Citizens have a chance tonight to weigh in on Mount Airy’s proposed budget for the 2018-2019 fiscal year, which calls for a 10-cent hike in the property tax rate.
A public hearing on the spending plan will be held during a meeting of the city council which begins at 7 p.m.
In addition to the property tax increase, the preliminary budget includes a 2-percent increase in water and sewer rates. No water/sewer hike was imposed for the present fiscal year, but rates were raised by 4 percent two years ago.
The proposed spending plan also includes a 2-percent across-the-board pay raise for all full-time city employees, numbering 172 altogether, who are performing at levels of efficient or above. Last year, only sworn members of the Mount Airy Police Department received raises.
In presenting the budget on May 17, City Manager Barbara Jones said the revenue provisions in the package — including the 10-cent tax increase — are necessary to maintain municipal services at their present levels.
The tax hike, which will be Mount Airy’s first in 11 years if ultimately approved by the commissioners, would generate additional revenues of $1.09 million.
Under the new taxation structure, going from 48 cents per $100 of assessed valuation to 58 cents, someone who owns a $130,000 home, the median value for Mount Airy, would pay an additional $130 annually.
Also in order to maintain existing services, the city manager is proposing that about $1.25 million be taken from the city’s general fund balance, or reserves.
That prospect drew a response from Commissioner Jon Cawley when the board received copies of the budget during its May 17 meeting.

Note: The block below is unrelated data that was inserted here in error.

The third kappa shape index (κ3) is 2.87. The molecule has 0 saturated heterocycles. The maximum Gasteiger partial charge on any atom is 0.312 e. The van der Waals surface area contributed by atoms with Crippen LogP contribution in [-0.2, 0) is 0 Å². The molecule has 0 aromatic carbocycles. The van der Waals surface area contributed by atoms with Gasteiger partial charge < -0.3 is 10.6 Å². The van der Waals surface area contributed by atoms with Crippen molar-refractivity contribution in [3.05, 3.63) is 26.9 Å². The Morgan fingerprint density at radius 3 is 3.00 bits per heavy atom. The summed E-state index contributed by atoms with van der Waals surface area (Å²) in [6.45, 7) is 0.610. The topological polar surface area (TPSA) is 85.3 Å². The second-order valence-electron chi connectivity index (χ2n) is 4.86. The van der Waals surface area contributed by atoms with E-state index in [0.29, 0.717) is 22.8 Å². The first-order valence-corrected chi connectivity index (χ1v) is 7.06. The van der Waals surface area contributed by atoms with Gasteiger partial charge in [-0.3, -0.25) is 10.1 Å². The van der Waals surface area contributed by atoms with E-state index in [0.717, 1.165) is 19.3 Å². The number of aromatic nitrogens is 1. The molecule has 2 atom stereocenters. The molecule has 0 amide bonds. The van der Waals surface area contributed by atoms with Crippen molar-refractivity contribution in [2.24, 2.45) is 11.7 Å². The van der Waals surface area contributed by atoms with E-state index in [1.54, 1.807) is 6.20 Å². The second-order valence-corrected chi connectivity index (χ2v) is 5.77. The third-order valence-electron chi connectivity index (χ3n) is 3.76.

In reference to a statement by Jones that she had presented a “balanced budget,” Cawley said when plans call for using such a substantial sum of money from the city’s reserves, or savings, “you are not dealing with a balanced budget.”
Cawley also said he appreciated all the work that went into the preparation of the budget, but that he would not vote for the package in its present form.
Jones replied that the city government needs to adopt a financial strategy to ensure a balanced budget because the reserve fund can’t be relied on indefinitely.
The city’s available fund balance as of June 30, 2017 was $10.8 million. The balance at the end of Fiscal Year 2018-2019 is projected to be slightly more than $8 million, or 57.2 percent of overall budgeted expenditures.
Mount Airy has separate general fund and water-sewer budgets. The proposed general fund segment for the next fiscal year totals $14.2 million and the water-sewer budget, $6.5 million.
No vote on the budget will occur tonight. In recent years after the public hearing, the commissioners have held a workshop to hammer out details of the spending plan before giving final approval.
The budget goes into effect on July 1.
Tom Joyce may be reached at 336-415-4693 or on Twitter @Me_Reporter.